It’s interesting to note the continuities in historians’ approaches to increasingly digital archives. The questions they must ask of the archives, Milligan notes, remain basically the same: “Why were these records created? Who created or preserved them? And, what wasn’t preserved?” The need to keep up with changing technology is also a continuation of the historian’s condition. The biggest shift, a blessing and a curse, is in the sheer volume of digital materials entering the record. What’s more concerning to me, though, is the deepfake.
Deepfakes–what Milligan calls “products of artificial intelligence that can alter images or video clips”–are already pervasive on the internet. “You Won’t Believe What Obama Says in This Video“, a video posted by BuzzFeed featuring Jordan Peele impersonating Barack Obama, was designed to alert the public to just how convincing these fakes could be. Future historians will not only have to be trained in navigating their way through terabyte after terabyte of material, but also in recognizing the subtle markers of digital forgery.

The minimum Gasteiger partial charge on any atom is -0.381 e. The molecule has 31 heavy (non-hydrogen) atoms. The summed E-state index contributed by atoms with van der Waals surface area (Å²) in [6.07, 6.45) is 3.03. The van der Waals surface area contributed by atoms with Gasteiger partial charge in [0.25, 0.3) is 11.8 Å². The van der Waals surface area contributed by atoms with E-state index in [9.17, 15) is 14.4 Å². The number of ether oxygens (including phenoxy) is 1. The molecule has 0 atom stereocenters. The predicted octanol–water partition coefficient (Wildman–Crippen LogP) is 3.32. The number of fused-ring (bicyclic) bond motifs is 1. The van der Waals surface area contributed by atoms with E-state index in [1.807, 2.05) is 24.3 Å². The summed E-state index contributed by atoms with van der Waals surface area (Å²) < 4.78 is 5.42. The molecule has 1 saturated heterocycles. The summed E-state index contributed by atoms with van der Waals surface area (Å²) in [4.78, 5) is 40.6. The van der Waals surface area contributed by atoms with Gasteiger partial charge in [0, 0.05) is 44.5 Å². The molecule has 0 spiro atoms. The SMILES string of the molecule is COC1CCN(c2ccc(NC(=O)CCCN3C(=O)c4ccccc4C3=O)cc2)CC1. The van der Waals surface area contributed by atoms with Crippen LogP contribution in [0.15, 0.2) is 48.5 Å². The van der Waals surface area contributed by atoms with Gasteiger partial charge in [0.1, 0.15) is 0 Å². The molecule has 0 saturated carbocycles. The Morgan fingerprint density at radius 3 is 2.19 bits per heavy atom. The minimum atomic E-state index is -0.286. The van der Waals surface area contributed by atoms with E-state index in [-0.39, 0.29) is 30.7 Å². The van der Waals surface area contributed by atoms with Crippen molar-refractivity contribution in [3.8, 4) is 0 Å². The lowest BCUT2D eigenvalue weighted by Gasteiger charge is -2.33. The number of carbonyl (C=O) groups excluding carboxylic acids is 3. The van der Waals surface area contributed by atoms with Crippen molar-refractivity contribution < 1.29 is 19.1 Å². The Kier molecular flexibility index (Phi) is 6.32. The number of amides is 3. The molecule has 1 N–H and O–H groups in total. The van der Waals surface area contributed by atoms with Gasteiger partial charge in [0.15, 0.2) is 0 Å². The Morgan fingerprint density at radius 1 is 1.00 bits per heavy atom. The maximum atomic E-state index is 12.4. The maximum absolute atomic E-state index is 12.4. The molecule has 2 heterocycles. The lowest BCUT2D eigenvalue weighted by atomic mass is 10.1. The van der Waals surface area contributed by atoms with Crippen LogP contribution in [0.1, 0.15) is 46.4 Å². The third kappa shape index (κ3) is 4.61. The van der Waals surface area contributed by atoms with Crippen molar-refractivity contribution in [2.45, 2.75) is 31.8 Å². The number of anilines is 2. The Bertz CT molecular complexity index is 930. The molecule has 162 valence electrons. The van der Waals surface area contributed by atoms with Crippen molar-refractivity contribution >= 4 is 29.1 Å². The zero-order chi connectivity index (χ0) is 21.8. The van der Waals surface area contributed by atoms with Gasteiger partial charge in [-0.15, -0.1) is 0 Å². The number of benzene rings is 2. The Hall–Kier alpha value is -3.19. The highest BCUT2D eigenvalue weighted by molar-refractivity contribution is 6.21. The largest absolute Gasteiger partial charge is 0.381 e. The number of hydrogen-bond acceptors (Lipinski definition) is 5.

It also occurs to me that specializations in history must only get narrower and narrower as the total volume of the archives reaches insurmountable heights. How will historians of social media, for example, narrow their focus from the vast expanse of tweets, videos, posts, reposts, messages, viral sensations, etc., down into dissertation-able chunks?
Finally, it’s important to consider the weaknesses of digital storage. It’s easy, I think, for those of us who don’t know much about the tech behind our tech, to see digital material as immortal, invincible, perhaps only subject to death by accidental delete (but even then, is it really gone?). But digital storage deteriorates just like paper file folders do, even if it takes a little longer. What’s the digital equivalent of the fire at the Library of Alexandria?